Shadow the hedgehog's gameplay ends up being about as dense as its complex story, because of a plethora of new mechanics that have been added to the core elements seen in your typical Sonic game. As a hedgehog, Shadow will have the innate ability to zip along at high speeds, collect rings, and look like a badass when posing. Of course being an artificially created hedgehog, Shadow has some additional abilities to help him out on his adventure. He'll be able to wield a wide array of firearms and blast everything around you to kingdom come. Though running around is a hedgehog's preferred mode of transportation, Shadow will also be able to hop into vehicles, such as car and mechs, which he can use when the need arises. In addition, he'll be able to curl up into a ball at specific points and ride trails to new areas. However, the most significant abilities Shadow will use in the adventure are his light and dark powers. As we mentioned, the game will feature a rudimentary morality system that tracks your actions as you go, so if you attack Black Arms soldiers you'll accumulate light points, whereas if you clock G.U.N. soldiers you'll rack up dark points. Each point type will be tracked in onscreen meters, and when your meters are full you'll have access to a powerful special move. The light move, called chaos control, lets you zip through your current stage at high speeds, while the dark power, chaos blast, is a radial, concussive force blast that doles out mega damage to anything within range.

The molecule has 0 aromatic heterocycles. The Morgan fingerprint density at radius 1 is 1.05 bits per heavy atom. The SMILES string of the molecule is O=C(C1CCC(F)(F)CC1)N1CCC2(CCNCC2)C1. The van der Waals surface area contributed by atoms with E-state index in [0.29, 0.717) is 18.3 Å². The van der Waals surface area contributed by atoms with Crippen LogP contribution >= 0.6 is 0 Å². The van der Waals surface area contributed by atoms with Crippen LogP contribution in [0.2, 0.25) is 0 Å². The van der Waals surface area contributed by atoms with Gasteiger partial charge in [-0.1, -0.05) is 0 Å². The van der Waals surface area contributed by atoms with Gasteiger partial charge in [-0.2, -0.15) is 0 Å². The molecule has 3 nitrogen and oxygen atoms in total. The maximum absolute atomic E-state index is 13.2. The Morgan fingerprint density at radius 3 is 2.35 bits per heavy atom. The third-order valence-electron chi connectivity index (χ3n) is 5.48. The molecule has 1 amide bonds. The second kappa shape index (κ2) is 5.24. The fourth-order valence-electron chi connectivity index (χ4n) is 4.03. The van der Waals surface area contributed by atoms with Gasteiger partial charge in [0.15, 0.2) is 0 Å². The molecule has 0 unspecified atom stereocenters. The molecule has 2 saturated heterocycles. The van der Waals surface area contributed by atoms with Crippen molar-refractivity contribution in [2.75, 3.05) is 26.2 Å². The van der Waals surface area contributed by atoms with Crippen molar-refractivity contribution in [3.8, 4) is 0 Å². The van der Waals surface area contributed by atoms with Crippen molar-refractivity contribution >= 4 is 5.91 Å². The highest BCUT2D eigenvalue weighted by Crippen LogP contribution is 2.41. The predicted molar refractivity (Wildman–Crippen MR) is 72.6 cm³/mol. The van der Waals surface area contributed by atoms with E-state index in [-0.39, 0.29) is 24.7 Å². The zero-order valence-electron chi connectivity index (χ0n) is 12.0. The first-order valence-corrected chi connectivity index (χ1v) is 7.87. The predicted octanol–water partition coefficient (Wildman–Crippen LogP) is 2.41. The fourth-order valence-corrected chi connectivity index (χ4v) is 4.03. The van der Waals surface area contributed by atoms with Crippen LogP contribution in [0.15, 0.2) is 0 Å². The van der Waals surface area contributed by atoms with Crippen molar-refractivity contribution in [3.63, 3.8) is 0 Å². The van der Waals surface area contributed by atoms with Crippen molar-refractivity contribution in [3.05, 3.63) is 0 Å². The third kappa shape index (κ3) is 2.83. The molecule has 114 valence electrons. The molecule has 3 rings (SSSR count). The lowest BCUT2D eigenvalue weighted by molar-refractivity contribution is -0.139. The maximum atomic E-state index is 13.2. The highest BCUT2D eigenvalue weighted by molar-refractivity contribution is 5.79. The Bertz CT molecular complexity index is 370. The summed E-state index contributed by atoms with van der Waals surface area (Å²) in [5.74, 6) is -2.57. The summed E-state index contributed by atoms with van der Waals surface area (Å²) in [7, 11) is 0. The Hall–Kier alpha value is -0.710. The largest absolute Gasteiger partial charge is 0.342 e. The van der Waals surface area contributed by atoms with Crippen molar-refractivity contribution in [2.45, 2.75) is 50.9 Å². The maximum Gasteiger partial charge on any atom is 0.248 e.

The mechanics work so-so as a whole. The classic Sonic the Hedgehog-style moves--running, jumping, railsliding, and so on--work as well as they did before. However, the additional mechanics take some getting used to and don't feel very polished in their implementation at the moment. The shooting mechanics are manageable, although aiming is a bit of a chore. Vehicles run the gamut from traditional vehicles, such as jeeps, which don't feel quite right, to high-jumping mechs that handle well. The light and dark powers are an interesting twist that sounds cool in theory, but feels a bit awkward in practice right now.